Crypto industry advocates had previously stated that a crypto bill they had come across would “kill DeFi.” The controversial legislature has seen an updated draft being released online.
Initial reactions seemed positive, with commentators raving on about how the U.S. is “finally getting their act together.”
The bill is named the Digital Commodities Consumer Protection Act (DCCPA), with an updated version currently circulating online. Tones have once again changed with some voices suggesting that it could be positive for DeFi and crypto.
The previous draft amassed heavy criticism from industry representative bodies for not watering down the definition of “digital commodity platform” which could be misinterpreted as a ban on DeFi.
The 31 page draft bill was shared by Gabriel Shapiro, acting as Delphi labs’ general counsel. The draft was made publicly available online to initiate talks in an open and transparent manner.
The lawyer drew to attention a section amending the definition of a “digital commodity trading facility” excluding persons who develop or publish software, citing it as a possible catalyst DeFi and crypto.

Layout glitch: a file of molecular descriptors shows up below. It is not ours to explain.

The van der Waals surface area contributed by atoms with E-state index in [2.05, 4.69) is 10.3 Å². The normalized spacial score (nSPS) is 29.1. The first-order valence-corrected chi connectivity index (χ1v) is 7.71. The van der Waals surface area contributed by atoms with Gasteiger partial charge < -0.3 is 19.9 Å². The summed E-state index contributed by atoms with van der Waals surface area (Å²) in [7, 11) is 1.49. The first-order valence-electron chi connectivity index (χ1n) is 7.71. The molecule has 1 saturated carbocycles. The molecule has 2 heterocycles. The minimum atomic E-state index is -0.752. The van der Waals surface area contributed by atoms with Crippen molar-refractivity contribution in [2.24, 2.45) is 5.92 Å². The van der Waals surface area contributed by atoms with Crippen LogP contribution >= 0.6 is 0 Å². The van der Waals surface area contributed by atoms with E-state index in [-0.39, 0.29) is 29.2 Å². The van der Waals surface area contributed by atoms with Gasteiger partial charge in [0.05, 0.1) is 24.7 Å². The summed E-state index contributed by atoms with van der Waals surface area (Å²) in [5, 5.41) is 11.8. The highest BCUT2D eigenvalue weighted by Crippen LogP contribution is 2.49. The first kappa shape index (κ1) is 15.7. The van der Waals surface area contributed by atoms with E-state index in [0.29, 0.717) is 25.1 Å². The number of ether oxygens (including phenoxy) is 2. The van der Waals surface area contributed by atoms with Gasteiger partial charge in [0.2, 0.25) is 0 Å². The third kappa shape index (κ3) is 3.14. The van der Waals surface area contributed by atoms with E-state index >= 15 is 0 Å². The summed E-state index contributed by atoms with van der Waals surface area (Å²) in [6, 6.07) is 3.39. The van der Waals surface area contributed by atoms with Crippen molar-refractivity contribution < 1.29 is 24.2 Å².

“Notably, this version contains a limited exception to the term “digital commodity trading facility” which would exclude persons who solely develop or publish software, this could be a boon to DeFi/crypto” Shapiro said in a statement.
Martin Hiesboeck, head of research at crypto exchange UpHold, tweeted that the current draft is in step and in tune to regulations in the E.U and the U.K with him hinting that the U.S is finally getting their act together.
The Decentralized autonomous organization (DAO) noted that the bill creates a “compliance architecture that precludes the concept of a system of smart contracts operating decentralized infrastructure with little or no reliance on human activity,” as it required people to enforce compliance with the regulations.
There had been a string of calls for regulatory clarity regarding digital assets in the United States with other voices even advocating for the U.S congress to pass legislation defining commodities and giving jurisdiction to the CFTC.